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Published July 1969 | Published
Journal Article Open

The Evolution of Terrestrial-Type Planets


The present internal state of the earth and the age of various events such as core formation and continental formation can be used to place fairly strong constraints on the early history of the earth and, presumably, the other terrestrial planets. The present internal configuration of the earth shows that it is an extremely differentiated body, and the ages of surface rocks indicate that this differentiation took place early in the history of the earth. The gravitational energy associated with the formation of the earth and the thermal energy of core formation are the primary sources of energy for the melting and subsequent gravitational separation of the earth into a core, a crust, a chemically inhomogeneous mantle, and an atmosphere and hydrosphere. The larger the planet the more likely it is to be extensively differentiated and outgassed. The earth probably accreted in 10^5 years or less. This causes the initial temperatures to be high and results in core formation to be essentially simultaneous with accretion. Mars can be accreted without differentiation and with minor outgassing.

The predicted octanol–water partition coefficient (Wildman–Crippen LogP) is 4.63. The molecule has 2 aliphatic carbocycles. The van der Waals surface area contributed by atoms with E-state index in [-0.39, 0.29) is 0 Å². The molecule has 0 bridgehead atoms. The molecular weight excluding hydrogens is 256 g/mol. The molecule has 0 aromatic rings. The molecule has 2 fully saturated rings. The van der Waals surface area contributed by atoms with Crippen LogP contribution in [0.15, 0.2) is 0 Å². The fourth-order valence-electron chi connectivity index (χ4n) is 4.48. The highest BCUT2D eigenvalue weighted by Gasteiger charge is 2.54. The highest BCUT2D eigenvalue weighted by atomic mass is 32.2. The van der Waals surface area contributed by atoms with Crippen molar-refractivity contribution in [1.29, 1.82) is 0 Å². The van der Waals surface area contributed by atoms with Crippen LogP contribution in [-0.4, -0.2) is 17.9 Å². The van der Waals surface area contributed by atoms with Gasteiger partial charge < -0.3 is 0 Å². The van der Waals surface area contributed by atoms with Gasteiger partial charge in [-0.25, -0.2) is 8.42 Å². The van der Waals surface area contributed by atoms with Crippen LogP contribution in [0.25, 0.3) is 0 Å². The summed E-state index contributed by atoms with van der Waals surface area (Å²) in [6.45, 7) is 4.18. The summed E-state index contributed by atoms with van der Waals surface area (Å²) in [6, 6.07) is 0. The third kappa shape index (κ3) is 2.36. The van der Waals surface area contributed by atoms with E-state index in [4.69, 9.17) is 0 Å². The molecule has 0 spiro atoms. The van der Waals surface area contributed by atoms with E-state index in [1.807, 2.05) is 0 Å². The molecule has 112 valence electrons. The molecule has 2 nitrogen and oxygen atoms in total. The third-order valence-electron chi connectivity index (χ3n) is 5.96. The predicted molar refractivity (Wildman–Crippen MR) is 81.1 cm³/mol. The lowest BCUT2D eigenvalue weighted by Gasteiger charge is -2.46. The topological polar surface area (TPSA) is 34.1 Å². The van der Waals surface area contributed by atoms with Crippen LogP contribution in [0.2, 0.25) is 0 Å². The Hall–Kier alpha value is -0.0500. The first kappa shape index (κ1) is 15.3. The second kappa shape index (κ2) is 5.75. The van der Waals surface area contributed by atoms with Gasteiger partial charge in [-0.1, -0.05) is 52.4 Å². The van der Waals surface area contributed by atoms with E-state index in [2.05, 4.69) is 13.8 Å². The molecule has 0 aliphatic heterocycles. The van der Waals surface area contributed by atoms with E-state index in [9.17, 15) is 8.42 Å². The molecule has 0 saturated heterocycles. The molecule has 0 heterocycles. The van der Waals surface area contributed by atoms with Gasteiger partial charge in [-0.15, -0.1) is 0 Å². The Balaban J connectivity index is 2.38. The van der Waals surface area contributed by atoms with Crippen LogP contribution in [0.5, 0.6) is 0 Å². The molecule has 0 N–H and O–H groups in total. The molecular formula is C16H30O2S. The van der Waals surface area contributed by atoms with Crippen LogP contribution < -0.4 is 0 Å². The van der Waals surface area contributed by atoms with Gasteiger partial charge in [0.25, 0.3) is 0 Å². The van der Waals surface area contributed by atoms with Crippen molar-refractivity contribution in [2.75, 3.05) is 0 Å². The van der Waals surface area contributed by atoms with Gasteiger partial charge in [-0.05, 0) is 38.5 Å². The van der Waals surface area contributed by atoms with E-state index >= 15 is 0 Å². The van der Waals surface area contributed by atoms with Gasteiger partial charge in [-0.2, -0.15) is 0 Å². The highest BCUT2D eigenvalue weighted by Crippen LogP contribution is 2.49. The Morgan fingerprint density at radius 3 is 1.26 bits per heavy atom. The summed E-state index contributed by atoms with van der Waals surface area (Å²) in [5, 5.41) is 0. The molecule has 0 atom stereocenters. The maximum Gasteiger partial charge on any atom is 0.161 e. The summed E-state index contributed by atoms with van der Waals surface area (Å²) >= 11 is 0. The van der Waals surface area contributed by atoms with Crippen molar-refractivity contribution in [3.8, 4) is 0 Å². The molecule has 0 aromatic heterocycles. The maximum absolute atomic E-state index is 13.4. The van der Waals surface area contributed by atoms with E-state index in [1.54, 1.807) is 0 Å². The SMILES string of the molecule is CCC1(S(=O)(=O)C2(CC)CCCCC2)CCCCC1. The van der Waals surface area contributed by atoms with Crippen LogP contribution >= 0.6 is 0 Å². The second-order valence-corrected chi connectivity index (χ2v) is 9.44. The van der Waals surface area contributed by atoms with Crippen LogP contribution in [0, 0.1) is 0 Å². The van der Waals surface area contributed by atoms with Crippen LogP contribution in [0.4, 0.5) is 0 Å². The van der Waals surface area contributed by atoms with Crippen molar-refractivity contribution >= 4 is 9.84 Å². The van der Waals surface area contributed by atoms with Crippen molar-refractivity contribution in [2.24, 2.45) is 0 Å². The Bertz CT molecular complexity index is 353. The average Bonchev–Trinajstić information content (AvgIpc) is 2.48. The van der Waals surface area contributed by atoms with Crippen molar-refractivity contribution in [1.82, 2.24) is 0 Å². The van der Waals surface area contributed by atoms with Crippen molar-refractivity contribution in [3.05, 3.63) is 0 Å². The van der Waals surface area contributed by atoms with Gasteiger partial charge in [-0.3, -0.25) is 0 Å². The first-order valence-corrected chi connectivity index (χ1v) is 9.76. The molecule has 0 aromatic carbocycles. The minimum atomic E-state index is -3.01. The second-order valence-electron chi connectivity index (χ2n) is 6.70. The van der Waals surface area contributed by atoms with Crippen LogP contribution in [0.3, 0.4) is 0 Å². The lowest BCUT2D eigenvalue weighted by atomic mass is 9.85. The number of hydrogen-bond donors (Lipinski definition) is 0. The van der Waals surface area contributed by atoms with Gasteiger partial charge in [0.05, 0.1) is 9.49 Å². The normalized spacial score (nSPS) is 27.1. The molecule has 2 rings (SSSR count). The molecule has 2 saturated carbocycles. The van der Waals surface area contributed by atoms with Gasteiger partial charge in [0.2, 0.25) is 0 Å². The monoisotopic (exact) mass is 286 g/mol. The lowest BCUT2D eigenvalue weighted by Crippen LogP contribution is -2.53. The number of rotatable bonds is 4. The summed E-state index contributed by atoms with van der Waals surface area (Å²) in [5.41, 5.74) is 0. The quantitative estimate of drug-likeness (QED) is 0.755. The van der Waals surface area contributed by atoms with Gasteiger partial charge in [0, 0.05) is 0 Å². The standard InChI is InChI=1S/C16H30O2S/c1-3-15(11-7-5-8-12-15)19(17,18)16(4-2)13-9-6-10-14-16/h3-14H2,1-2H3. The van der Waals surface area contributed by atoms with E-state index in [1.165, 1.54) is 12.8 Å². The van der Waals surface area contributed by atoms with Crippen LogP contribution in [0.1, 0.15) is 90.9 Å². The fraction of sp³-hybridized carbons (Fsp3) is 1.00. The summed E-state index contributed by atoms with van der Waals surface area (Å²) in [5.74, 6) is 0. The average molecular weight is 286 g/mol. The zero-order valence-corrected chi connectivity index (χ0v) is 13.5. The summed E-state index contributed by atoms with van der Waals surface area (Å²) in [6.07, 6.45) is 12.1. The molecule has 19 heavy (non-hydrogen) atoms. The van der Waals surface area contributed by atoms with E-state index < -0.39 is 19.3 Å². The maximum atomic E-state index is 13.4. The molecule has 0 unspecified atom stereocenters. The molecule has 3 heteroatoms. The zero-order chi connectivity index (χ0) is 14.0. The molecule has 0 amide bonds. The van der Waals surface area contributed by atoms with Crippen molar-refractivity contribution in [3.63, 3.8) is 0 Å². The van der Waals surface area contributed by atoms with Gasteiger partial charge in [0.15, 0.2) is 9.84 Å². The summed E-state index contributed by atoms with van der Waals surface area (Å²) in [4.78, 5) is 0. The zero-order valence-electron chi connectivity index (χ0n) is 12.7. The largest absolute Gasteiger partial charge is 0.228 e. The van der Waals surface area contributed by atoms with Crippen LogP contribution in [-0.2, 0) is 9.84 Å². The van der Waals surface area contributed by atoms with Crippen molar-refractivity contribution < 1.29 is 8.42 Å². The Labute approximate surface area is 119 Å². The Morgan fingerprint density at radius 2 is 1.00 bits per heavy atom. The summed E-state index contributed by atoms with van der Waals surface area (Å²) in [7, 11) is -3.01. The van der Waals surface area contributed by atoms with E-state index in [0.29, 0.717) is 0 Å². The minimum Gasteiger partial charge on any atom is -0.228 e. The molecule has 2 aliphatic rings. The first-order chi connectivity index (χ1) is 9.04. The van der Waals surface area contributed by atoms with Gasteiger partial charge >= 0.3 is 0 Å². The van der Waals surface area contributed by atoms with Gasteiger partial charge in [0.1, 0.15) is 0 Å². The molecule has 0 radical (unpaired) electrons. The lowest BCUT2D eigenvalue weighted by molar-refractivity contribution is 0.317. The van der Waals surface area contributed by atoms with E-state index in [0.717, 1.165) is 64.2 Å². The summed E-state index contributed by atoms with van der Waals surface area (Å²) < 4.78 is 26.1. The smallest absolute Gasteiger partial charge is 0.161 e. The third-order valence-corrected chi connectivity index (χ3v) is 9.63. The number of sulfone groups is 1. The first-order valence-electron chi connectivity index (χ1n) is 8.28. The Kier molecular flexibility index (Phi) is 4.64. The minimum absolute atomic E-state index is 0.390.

Additional Information

© 1969 Optical Society of America. Received 5 March 1969. This research was supported by NASA Research Grant NGL-05-002-069. This paper represents Contribution 1620 of the Division of Geological Sciences of the California Institute of Technology. The author wishes to acknowledge the collaboration of T. Hanks in portions of this research.

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